Winemaking spread from the northern Levant to Greece, Syria, Turkey, Lebanon, and Israel, and thence to Egypt.  Domesticated transplantation there may date back as far as the sixth or millennium BCE (the wild grapevine still grows throughout Lebanon and coastal Syria ).[8]   By the fourth millennium BCE, both wine and vinegar are known to have been introduced and well established in Egypt.  From there they spread to Mesopotamia, Iraqi Kurdistan and Syria.  McGovern believes Phoenicians were primarily responsible for bringing Etruria, now Tuscany, “into the wine-culture fold” via trade from their colonies on Motya, off the coast of Sicily, and the Lipari islands in the Tyrrhenian Sea.  By 4000 BCE wine was regularly shipped from the Zagros to Mesopotamia.  Gaza, the Jordan Valley, and the southern Levantine hill country had been planted with domesticated vines by circa 3500 BCE, and was so well established that in 3150 BCE  this region supplied King Scorpion I of Egypt all the 4500 liters (700 amphorae) of wine for his afterlife.  By 3000 BCE there was limited grape production in Egypt; it would eventually become one of the major products shipped to Rome, as many thousands of amphorae smashed on the ground and resting at the bottom of the Mediterranean attest.    Etrurian vineyards established by Phoenicians millennia ago have become the Italian wine producers we know and love today.

By 600 BCE Etruscans had become the principal exporters of wine to southern France.  Romans continued to carry production of their preferred beverage (Romans were never much for drinking beer) north across trans-Alpine Burgundy and the Mosel until they reached the climatic limit for domesticated vines.  When thirty thousand or more liters of wine were lost in the wreck of the Tanit and Elissa, two ships sailing out of the Phoenician colony of Carthage in the late eighth century BCE, they represented a very small dent in the enormous amount of wine shipped out of Phoenician ports like Tyre, Biblos, and Sidon (north of Jerusalem) and Berytus (modern Beirut).[9]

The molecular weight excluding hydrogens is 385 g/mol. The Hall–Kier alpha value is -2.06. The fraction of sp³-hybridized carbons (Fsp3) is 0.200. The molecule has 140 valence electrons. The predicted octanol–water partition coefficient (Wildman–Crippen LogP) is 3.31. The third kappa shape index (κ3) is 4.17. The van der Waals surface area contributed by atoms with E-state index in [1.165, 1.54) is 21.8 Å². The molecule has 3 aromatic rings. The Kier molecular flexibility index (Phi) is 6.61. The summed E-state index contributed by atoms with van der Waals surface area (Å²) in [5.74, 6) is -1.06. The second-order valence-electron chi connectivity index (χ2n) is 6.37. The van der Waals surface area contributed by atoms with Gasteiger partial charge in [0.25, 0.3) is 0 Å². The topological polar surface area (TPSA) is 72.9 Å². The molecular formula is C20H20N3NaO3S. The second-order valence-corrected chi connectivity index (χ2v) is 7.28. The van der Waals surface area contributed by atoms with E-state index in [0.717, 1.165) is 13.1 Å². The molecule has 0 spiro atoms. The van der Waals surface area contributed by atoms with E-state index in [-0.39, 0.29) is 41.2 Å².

[1] Vitis international Variety Catalogue: Muller-Thurgau  http://www.vivc.de/datasheet/dataResult.php?data=8141  accessed 1/05/2012

[2] “The History of the County of Katzenelnbogen and the First Riesling of the World”   http://www.graf-von-katzenelnbogen.de/ accessed 1/05/2012

[4] Oz Clarke, The Encyclopedia of Grapes Websters International Publishers 2001, pg. 192 ISBN 0-15-100714-4

[5] Website of the Association for the Protection of the AOC Moissac Chasselas grape, http://www.chasselas-de-moissac.com/carnet-decouverte/media/pdf/press-file-chasselas-de-moissac.pdf  accessed 1/05/2012

[6] Toussaint-Samat, Maguellone. A History of Food.  Blackwell Publishing, 2006.  p. 255

[7] McGovern, Patrick. Ancient Wine. Princeton University Press, New Jersey, 2003. p. 190

[8] McGovern, ibid., pp. 205, 295, 301

 [9] McGovern, Ancient Wine, p. 190-1


Related Post